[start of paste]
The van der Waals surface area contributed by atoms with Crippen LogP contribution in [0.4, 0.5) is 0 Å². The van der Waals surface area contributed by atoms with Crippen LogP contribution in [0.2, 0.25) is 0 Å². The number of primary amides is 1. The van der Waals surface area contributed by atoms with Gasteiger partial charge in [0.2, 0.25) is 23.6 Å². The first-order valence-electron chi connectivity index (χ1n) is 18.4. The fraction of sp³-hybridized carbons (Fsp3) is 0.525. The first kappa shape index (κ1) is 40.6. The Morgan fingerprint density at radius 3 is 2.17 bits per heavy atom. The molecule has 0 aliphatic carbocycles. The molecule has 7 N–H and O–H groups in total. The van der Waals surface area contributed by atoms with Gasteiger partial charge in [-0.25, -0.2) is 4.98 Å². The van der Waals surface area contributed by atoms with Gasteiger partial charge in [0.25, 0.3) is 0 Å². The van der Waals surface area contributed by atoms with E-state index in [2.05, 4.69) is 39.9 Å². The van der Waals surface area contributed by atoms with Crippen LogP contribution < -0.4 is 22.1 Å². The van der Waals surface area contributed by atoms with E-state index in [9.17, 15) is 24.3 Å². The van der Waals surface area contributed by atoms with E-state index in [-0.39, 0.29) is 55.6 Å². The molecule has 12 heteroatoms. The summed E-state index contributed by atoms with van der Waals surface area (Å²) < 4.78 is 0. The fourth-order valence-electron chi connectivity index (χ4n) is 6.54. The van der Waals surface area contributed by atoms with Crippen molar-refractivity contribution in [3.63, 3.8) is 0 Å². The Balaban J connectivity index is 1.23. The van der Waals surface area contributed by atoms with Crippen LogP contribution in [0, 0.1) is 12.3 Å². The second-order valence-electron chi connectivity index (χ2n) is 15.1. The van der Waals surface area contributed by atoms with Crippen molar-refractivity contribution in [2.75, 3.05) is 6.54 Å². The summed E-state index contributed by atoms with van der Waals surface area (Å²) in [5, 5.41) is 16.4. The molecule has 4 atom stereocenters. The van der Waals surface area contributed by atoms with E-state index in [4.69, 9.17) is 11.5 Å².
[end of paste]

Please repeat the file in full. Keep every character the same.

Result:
The van der Waals surface area contributed by atoms with Crippen LogP contribution in [0.4, 0.5) is 0 Å². The van der Waals surface area contributed by atoms with Crippen LogP contribution in [0.2, 0.25) is 0 Å². The number of primary amides is 1. The van der Waals surface area contributed by atoms with Gasteiger partial charge in [0.2, 0.25) is 23.6 Å². The first-order valence-electron chi connectivity index (χ1n) is 18.4. The fraction of sp³-hybridized carbons (Fsp3) is 0.525. The first kappa shape index (κ1) is 40.6. The Morgan fingerprint density at radius 3 is 2.17 bits per heavy atom. The molecule has 0 aliphatic carbocycles. The molecule has 7 N–H and O–H groups in total. The van der Waals surface area contributed by atoms with Gasteiger partial charge in [-0.25, -0.2) is 4.98 Å². The van der Waals surface area contributed by atoms with Gasteiger partial charge in [0.25, 0.3) is 0 Å². The van der Waals surface area contributed by atoms with E-state index in [2.05, 4.69) is 39.9 Å². The van der Waals surface area contributed by atoms with Crippen LogP contribution < -0.4 is 22.1 Å². The van der Waals surface area contributed by atoms with E-state index in [9.17, 15) is 24.3 Å². The van der Waals surface area contributed by atoms with E-state index in [-0.39, 0.29) is 55.6 Å². The molecule has 12 heteroatoms. The summed E-state index contributed by atoms with van der Waals surface area (Å²) < 4.78 is 0. The fourth-order valence-electron chi connectivity index (χ4n) is 6.54. The van der Waals surface area contributed by atoms with Crippen molar-refractivity contribution in [3.63, 3.8) is 0 Å². The Balaban J connectivity index is 1.23. The van der Waals surface area contributed by atoms with Crippen LogP contribution in [0, 0.1) is 12.3 Å². The second-order valence-electron chi connectivity index (χ2n) is 15.1. The van der Waals surface area contributed by atoms with Crippen molar-refractivity contribution in [2.75, 3.05) is 6.54 Å². The summed E-state index contributed by atoms with van der Waals surface area (Å²) in [5, 5.41) is 16.4. The molecule has 4 atom stereocenters. The van der Waals surface area contributed by atoms with E-state index in [4.69, 9.17) is 11.5 Å².